In its May 25, 2016 decision in Fitzpatrick v. Fitzpatrick, the Appellate Division, Second Department, affirmed the denial of an ex-wife’s application to enforce a divorce settlement provision that called for an automatic increase in child support upon the ex-husband’s default in any other obligation of that settlement.
The parties entered into that separation agreement in 2012, which had been incorporated, but not merged into the judgment of divorce. In relevant part, the agreement provided that, in consideration of the husband’s agreement to pay 100% of the costs associated with maintaining the marital residence (in which the wife and the parties’ four children continued to reside), the husband would pay $1,500 per month in child support until the the sale of the marital residence, and $5,076.29 per month thereafter. However, the agreement continued, if at any time prior to the sale of the marital residence, the husband was not in compliance with “all of the terms” of the agreement, then his child support obligation would be increased to $5,076.29 per month.
Supreme Court, Westchester County Justice Francis A. Nicolai, after a hearing (Duffy, J.), denied that aspect of the ex-wife’s post-judgment application. The Second Department affirmed.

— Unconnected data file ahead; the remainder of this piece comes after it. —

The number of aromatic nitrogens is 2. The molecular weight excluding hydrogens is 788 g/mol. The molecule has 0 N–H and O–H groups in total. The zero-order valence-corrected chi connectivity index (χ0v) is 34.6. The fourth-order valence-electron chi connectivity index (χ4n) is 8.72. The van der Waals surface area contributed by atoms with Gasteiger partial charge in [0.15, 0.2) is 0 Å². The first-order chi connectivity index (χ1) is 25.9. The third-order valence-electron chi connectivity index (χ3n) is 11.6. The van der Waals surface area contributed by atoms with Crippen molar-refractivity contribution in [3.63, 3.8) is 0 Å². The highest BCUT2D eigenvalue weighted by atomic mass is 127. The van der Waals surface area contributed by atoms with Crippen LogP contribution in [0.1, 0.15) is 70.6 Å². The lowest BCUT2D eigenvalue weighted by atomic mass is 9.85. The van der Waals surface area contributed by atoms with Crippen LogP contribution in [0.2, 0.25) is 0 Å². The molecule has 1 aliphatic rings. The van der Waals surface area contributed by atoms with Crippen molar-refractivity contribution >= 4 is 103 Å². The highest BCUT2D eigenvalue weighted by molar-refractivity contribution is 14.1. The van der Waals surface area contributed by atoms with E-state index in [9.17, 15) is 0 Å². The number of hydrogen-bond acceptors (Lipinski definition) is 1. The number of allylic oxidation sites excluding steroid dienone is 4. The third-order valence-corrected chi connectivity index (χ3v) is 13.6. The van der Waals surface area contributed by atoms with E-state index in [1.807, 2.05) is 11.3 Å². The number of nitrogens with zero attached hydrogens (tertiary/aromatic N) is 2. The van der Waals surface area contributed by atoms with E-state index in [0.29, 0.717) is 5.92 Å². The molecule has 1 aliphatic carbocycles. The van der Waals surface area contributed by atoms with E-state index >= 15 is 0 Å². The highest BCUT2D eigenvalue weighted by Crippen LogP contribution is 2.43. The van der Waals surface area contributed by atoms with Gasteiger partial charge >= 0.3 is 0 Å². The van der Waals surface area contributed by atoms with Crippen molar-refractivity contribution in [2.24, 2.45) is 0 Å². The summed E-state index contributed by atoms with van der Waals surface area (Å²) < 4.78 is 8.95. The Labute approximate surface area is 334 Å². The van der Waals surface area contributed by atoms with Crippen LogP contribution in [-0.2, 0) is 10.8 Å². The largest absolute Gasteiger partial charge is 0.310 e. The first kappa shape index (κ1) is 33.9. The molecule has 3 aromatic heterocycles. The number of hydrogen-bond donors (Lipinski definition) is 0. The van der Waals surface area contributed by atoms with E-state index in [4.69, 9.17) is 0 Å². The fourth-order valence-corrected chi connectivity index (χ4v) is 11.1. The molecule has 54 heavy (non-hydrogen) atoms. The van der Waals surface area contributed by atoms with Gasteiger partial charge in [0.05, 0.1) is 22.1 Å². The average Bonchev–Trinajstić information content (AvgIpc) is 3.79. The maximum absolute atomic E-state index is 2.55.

The appellate court recognized the agreement that there be automatic increase in child support as a liquidated damages clause. Generally, parties to an agreement may provide for the payment of liquidated damages upon its breach, and such damages will be upheld if:
(1) the amount fixed is a reasonable measure of the probable actual loss in the event of breach, and
(2) the actual loss suffered is difficult to determine precisely.
However, the Court held that if the liquidated damages do not bear a reasonable proportion to the loss actually sustained by a breach, they will constitute an unenforceable penalty.
Without discussion of how the marital residence expense clause and automatic child support increase were interrelated, the Court held that contrary to the ex-wife’s contention, the Supreme Court correctly determined that the subject provision, as drafted, constituted an unenforceable penalty clause and was unenforceable.